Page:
The difficulty of the pose can be another determining factor. When you are unfamiliar with a set of instructions, remove the worry about balancing initially by using the wall. As you are more familiar, remove the wall and add a little instability.
Lastly, working on balance daily improves balance. And working on balance in a controlled manner is a safe way to work on it. You're not at the top of the stairs or holding something precious. You can always step out of the pose if you feel too unstable.
Use the wall.
Don't use the wall.
Just be clear what your habit is, and figure out why you use or avoid the wall.
And take advantage of the different kind of learning that happens either way.
Last week, a student sent me this article from the NY Times called How To Make Your Office More Ergonomically Correct. She sent it because she knows that I get really frustrated with the topic of ergonomics, and articles such as this one are why. The article does mention a few times that being in one position for hours a day five days a week is problematic. But the solutions presented ... ugh.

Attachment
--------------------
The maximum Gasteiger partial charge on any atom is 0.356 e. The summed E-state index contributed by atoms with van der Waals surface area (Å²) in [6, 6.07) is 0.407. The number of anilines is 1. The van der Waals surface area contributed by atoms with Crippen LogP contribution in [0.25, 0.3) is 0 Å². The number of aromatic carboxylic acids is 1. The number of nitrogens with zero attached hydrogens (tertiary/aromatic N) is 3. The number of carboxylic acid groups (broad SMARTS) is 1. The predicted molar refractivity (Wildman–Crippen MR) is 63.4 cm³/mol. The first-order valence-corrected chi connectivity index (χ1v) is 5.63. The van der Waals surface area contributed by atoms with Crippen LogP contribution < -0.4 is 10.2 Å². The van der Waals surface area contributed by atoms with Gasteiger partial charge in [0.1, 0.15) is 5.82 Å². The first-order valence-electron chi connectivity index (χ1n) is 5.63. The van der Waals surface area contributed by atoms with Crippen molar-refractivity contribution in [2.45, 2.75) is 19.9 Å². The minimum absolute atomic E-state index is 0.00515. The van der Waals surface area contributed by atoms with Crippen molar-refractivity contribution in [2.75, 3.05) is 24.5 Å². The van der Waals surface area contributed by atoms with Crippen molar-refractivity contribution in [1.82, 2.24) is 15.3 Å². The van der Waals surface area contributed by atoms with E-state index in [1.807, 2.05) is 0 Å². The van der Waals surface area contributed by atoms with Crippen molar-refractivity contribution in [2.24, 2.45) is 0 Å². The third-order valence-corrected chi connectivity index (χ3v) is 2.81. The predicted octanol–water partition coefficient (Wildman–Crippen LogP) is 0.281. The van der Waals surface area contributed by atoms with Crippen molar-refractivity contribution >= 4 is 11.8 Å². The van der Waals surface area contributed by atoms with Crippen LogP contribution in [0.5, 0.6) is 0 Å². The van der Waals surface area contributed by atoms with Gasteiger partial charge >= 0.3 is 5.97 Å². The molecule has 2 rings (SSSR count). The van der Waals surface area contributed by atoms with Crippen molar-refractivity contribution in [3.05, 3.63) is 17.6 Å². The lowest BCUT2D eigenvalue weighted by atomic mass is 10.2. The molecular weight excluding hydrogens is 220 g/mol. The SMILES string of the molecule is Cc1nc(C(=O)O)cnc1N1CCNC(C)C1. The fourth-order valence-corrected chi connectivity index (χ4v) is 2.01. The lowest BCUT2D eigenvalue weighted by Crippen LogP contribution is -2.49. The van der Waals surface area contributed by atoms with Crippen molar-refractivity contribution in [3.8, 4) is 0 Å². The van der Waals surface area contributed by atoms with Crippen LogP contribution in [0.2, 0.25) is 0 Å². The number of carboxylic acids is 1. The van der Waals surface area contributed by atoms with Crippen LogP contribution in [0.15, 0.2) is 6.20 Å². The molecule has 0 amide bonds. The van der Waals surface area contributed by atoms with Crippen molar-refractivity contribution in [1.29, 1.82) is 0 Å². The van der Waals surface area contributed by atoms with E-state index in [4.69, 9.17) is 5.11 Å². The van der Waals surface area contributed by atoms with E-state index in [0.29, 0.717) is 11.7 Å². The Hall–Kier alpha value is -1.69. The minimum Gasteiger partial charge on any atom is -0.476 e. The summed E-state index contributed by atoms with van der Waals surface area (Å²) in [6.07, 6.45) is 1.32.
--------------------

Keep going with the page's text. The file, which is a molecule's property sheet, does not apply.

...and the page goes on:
Humans are designed for movement. It is only in recent years that Western culture has created a daily existence that doesn't include much movement. We are now expected to sit at tables to eat, sit in cars to get to work, where we sit at desks, then sit on the commute home, sit at the dining table to eat again, and then sit in front of a television or computer until we lie down to sleep. Numerous health issues arise due to lack of movement. It's not the chairs that are the problem here; it's the lack of movement throughout the day. (And switching to a standing desk where all you do is stand still for the hours you were previously sitting at your desk still means you are not moving.)